Jeremiah 31:7-9 • Hebrews 5:1-6 • Mark 10:46-52 30 Ordinary B 12
Today we are privileged to hear Mark’s story of a man named Bartimaeus. Which do you think was most Bartimaeus’ most significant characteristic – that he was blind, the son of Timaeus, a beggar, persistent, courageous, or a man of faith?
I presume most will answer, “that he was blind.” So “blindness” will be the focus of my homily. I begin with a simple definition of “blindness” from Webster’s dictionary. “Blindness is not being able to see.” With that in mind and please consider this.
Two psychologists conducted an experiment. People are instructed to count the number of passes a team makes during a basketball game. While they are counting, a girl in a gorilla outfit suddenly appears, weaving her way among the players, at times even standing in front of them. When the playing stops, the participants are asked two questions. How many passes did the team make? Did you see the gorilla? Almost everyone nailed the number of passes. Very few even noticed the gorilla!
The psychologists concluded that no one sees everything that passes before their eyes. We only see what we’re conditioned to see or what we’re looking for. We miss a lot of what’s right in front of us.
In other words all of us are blind in some way! No one sees everything that passes before their eyes.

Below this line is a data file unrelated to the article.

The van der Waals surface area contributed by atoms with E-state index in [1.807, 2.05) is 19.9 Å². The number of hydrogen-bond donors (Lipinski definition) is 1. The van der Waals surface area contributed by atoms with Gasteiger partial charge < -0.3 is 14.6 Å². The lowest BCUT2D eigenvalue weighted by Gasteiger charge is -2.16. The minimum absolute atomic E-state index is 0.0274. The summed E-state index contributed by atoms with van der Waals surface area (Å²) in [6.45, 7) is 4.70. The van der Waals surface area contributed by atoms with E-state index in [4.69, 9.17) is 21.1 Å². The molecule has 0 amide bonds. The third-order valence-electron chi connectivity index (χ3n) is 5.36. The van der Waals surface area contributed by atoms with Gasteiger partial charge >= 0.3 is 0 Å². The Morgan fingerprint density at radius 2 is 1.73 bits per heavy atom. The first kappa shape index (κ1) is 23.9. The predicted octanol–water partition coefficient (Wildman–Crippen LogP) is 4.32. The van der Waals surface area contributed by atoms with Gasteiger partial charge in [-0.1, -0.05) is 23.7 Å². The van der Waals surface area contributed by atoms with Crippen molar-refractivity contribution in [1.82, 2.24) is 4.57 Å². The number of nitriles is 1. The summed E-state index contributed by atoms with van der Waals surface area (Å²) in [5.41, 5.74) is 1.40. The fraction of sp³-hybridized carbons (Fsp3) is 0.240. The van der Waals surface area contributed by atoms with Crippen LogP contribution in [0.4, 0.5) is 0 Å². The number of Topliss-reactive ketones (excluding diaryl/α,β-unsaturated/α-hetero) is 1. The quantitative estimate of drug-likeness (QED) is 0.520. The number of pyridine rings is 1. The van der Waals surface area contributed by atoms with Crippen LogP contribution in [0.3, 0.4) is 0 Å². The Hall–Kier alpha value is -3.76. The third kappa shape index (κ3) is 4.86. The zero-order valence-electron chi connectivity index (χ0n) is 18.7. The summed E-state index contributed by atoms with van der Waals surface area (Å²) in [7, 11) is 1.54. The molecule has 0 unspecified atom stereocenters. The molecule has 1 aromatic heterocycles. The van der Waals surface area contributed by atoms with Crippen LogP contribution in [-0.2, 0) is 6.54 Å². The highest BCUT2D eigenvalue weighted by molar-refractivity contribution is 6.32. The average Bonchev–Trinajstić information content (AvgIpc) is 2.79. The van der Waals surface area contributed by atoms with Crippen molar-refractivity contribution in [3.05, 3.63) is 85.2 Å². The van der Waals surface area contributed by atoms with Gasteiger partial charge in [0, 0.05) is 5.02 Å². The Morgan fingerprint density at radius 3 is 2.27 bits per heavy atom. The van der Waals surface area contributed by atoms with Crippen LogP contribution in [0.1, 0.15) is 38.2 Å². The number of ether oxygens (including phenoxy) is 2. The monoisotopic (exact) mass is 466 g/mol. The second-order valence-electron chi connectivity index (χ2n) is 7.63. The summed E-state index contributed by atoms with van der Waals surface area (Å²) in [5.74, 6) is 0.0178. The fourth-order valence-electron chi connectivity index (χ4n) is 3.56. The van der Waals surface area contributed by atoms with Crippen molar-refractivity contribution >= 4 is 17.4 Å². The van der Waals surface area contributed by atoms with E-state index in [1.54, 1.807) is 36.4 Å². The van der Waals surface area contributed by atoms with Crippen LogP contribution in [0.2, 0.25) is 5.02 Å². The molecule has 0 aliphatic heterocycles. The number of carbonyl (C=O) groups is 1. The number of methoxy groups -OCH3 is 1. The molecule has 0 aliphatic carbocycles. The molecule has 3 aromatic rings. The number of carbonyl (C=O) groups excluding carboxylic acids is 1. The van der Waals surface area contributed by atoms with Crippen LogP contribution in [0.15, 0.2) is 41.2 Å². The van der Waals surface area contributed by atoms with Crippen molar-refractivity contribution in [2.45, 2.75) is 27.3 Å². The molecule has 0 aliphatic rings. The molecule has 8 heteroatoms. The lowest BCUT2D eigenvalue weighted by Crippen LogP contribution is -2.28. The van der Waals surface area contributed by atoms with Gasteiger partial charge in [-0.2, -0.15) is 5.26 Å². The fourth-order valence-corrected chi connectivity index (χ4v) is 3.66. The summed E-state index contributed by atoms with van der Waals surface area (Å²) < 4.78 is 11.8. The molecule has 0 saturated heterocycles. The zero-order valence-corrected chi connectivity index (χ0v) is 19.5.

This week I checked out some of the movies in the annual Missoula CINE Festival at the Roxy, like Brian Swimme’s film –“Journey of The Universe.” WOW! We live in an absolutely enormous cosmic reality that is so far beyond the physical ability of most of us to comprehend. Webster defined “blindness” as “not being able to see.”
I watched the third Presidential debate. Two very intelligent, highly educated men discussed our nation’s foreign policy. Both spoke of Israel as “an ally we will defend at any cost.” Neither mentioned the root cause of most problems in the Middle East, which is the 65-year illegal occupation of Palestine by Israel. Neither expressed concern about Israel’s sizeable nuclear arsenal. Webster defined “blindness” as “not being able to see.”
We breathe — inhaling/exhaling twenty-four hours a day. The sun often paints the evening sky — in colors of red, blue and gold. In morning darkness — the clock ticks. Autumn colors — transform our streets. The Clark Fork River — flows and flows and flows. A Gracious Mystery we name “God” infuses, sustains and draws the cosmos into our unknown future. Webster defined “blindness” as “not being able to see.”
Pink-cheeked infants, newly-weds and incontinent elders remind us of our common humanity. We benefit in many ways from our cultural, linguistic and religious differences. All seven billion of us now living on Earth are kindred. Yet violence and wars never cease. Webster defined “blindness” as “not being able to see.”
When Mark identified those seven characteristics of Bartimaeus he actually omitted the most significant. Bartimaeus was “humble.” He knew and admitted he was “not able to see.” It was his humility that moved him to ask, “Master, I want to see.” In response Jesus told him, “go your way; your faith has saved you.” Freed of blindness Bartimaeus had endless options for his life. He chose to “follow Jesus on the way.” He chose to engage in a process of spiritual growth. That means taking on the mind of Christ and reorienting one’s psyche. It means imitating Christ and living our human lives as fully and deeply as possible. It means becoming fully human, seeing everyone and everything around us in a new way.
We are Bartimaeus! He was humble and prayed, “Lord, I want to see!”